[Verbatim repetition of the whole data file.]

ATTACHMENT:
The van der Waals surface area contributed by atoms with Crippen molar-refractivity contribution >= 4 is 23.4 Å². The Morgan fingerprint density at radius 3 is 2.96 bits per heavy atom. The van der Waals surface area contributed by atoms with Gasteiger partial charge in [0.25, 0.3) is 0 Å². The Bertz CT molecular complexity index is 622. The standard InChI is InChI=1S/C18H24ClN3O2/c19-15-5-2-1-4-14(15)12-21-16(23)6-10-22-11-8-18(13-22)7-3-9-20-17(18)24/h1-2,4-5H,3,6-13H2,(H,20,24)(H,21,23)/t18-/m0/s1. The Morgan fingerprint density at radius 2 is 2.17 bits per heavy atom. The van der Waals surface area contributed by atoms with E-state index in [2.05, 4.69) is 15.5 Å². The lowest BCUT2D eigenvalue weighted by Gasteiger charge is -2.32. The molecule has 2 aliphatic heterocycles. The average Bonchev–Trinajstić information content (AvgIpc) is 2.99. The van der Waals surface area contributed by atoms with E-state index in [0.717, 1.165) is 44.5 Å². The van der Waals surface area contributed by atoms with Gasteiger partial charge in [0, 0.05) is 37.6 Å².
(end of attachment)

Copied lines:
The van der Waals surface area contributed by atoms with Crippen molar-refractivity contribution >= 4 is 23.4 Å². The Morgan fingerprint density at radius 3 is 2.96 bits per heavy atom. The van der Waals surface area contributed by atoms with Gasteiger partial charge in [0.25, 0.3) is 0 Å². The Bertz CT molecular complexity index is 622. The standard InChI is InChI=1S/C18H24ClN3O2/c19-15-5-2-1-4-14(15)12-21-16(23)6-10-22-11-8-18(13-22)7-3-9-20-17(18)24/h1-2,4-5H,3,6-13H2,(H,20,24)(H,21,23)/t18-/m0/s1. The Morgan fingerprint density at radius 2 is 2.17 bits per heavy atom. The van der Waals surface area contributed by atoms with E-state index in [2.05, 4.69) is 15.5 Å². The lowest BCUT2D eigenvalue weighted by Gasteiger charge is -2.32. The molecule has 2 aliphatic heterocycles. The average Bonchev–Trinajstić information content (AvgIpc) is 2.99. The van der Waals surface area contributed by atoms with E-state index in [0.717, 1.165) is 44.5 Å². The van der Waals surface area contributed by atoms with Gasteiger partial charge in [0, 0.05) is 37.6 Å².